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Police knew of injured at Texas school while waiting: report

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Texas, Jun 10: Police officers delayed entering the Texas elementary school where a gunman killed 19 children and two teachers, even as on-scene supervisors became aware that some victims inside needed medical treatment, The New York Times reported.

Police knew of injured at Texas school while waiting: report

Questions have been raised over the slow law enforcement response since the massacre at Robb Elementary School in Uvalde on May 24. It was the deadliest US school shooting in almost a decade.

Over a dozen of the 33 children and three teachers who were in the two adjoining classrooms remained alive from the time the gunman started shooting to when the police entered and killed the suspect one hour and 17 minutes later, the newspaper said, based on its review of records and video footage gathered by investigators.

Citing the records it obtained, the Times said law enforcement personnel were waiting for protective equipment to lower the risk to officers.

In the footage, school district police chief Pete Arredondo, who was leading the response to the shooting, appeared to have agonized over the time it was taking to secure protective shields for officers charge the building, the Times said.

It added that a man who investigators believe to be Arredondo could be heard on body camera footage saying, "People are going to ask why we're taking so long."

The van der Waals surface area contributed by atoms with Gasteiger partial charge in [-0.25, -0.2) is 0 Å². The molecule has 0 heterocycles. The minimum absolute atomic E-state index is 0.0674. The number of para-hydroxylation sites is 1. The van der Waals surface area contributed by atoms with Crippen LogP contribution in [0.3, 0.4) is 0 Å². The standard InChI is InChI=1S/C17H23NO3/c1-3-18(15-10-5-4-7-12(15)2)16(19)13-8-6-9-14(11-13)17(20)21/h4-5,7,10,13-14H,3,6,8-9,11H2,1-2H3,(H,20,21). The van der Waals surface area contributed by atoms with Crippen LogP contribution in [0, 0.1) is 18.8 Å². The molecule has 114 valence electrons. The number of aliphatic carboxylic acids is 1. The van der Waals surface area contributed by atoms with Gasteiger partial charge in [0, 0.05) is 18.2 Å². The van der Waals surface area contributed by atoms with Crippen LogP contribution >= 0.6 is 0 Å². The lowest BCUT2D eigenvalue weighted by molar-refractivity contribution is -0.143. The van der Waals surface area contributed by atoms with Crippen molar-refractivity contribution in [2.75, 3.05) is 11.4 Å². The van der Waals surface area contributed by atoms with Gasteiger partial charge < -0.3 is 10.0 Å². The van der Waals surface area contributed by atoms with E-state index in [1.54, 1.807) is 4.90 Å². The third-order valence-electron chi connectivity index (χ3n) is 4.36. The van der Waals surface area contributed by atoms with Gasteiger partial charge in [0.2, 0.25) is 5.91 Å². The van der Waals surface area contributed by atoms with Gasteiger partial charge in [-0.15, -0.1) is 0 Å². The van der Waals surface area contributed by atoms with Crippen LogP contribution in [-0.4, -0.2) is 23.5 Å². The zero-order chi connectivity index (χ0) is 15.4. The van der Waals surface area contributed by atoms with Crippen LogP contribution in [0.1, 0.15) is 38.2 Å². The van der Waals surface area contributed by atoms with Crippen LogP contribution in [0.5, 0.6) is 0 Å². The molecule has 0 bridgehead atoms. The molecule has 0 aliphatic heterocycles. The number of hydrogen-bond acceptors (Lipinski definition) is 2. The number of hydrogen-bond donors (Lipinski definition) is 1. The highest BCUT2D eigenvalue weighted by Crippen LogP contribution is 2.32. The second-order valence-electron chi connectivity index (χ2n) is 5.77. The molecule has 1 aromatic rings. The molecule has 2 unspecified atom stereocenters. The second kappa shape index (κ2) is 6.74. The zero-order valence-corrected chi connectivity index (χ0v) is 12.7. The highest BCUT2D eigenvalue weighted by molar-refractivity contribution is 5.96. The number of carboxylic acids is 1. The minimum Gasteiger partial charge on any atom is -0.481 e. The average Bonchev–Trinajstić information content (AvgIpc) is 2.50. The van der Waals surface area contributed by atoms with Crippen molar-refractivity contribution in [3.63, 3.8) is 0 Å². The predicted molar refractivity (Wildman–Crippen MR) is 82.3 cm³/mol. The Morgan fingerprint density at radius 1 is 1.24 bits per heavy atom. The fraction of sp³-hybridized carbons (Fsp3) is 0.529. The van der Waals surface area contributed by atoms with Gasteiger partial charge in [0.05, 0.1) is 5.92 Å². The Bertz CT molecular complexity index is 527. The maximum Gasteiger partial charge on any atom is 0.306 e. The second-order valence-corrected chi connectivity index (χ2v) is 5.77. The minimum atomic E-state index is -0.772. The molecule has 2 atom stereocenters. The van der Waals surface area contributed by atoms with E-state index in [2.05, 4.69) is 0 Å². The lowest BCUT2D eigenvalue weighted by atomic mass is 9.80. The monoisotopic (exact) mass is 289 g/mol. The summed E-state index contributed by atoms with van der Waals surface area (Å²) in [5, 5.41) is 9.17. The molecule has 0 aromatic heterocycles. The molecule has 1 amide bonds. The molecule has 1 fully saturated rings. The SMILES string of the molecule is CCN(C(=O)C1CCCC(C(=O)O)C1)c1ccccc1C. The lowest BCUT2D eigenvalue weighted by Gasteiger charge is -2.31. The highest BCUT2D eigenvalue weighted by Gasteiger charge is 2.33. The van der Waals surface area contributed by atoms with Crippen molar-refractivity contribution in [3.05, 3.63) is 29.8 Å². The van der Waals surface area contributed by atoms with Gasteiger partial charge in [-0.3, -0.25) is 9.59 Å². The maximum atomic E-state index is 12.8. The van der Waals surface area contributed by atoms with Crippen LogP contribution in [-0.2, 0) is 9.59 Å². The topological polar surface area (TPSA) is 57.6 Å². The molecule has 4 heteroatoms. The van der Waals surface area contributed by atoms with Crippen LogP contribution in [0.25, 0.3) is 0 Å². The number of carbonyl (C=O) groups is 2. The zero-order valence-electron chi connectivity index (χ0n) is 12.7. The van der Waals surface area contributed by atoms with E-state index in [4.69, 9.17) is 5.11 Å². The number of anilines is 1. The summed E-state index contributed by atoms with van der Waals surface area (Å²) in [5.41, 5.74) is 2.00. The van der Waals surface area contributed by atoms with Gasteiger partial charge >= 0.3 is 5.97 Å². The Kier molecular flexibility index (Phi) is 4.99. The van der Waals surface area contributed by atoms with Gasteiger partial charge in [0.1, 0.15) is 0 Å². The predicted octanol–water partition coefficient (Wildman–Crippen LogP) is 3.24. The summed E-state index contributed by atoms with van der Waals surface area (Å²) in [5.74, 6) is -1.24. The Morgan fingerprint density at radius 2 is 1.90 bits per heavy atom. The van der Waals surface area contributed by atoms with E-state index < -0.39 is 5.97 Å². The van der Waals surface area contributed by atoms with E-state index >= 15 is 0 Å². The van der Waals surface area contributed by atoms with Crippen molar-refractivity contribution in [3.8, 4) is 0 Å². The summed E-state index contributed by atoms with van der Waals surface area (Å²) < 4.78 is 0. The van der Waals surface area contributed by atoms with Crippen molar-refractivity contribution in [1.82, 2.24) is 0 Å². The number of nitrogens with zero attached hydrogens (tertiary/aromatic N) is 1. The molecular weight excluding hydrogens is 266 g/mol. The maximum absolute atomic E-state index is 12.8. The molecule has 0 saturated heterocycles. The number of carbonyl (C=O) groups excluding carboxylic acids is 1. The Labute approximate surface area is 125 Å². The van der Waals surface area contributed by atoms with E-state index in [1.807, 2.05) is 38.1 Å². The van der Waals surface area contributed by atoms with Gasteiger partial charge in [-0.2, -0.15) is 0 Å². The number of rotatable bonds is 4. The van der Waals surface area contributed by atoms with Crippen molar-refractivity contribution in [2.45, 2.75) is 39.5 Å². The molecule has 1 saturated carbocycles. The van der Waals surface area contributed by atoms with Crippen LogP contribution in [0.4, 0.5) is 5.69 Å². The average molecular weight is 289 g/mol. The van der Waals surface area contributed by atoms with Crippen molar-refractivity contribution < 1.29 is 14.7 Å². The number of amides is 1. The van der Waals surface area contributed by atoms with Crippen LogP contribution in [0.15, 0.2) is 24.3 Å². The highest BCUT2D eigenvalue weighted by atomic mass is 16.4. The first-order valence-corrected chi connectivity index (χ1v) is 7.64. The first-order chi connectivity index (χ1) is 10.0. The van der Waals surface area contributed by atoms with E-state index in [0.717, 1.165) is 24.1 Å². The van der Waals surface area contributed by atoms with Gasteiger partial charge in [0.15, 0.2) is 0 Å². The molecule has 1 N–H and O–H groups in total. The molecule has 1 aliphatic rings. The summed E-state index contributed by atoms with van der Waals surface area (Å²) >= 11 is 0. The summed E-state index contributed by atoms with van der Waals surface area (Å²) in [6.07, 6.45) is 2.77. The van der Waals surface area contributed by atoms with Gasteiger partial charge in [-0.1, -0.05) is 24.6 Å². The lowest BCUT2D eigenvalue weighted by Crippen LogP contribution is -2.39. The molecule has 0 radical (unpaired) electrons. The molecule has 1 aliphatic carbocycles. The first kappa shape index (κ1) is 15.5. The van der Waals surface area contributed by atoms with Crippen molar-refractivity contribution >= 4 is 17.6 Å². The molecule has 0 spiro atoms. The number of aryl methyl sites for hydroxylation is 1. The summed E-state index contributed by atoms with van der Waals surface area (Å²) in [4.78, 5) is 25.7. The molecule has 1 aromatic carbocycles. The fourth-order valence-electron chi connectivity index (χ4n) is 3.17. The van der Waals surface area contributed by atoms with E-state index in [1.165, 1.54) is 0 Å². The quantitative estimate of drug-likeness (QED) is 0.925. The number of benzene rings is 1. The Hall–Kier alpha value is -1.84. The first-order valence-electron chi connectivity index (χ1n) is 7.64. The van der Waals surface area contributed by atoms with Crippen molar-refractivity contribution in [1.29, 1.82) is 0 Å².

"We're trying to preserve the rest of the life,'' the transcript published by the Times said.

What happened in Uvalde?

A total of 60 law enforcement officers were on the scene by the time four officers entered the classrooms, the report said.

Days after the shooting, the Texas Department of Public Safety (DPS) publicly acknowledged that about 19 officers had waited nearly an hour in a hallway outside the classrooms before a US Border Patrol-led tactical team finally made entry.

According to the documents cited by the Times, one of the teachers died in an ambulance and three children died in nearby hospitals, raising questions about whether more victims could have been saved if they were reached sooner.

The Times said Arredondo did not respond to requests for comment.

Source: DW

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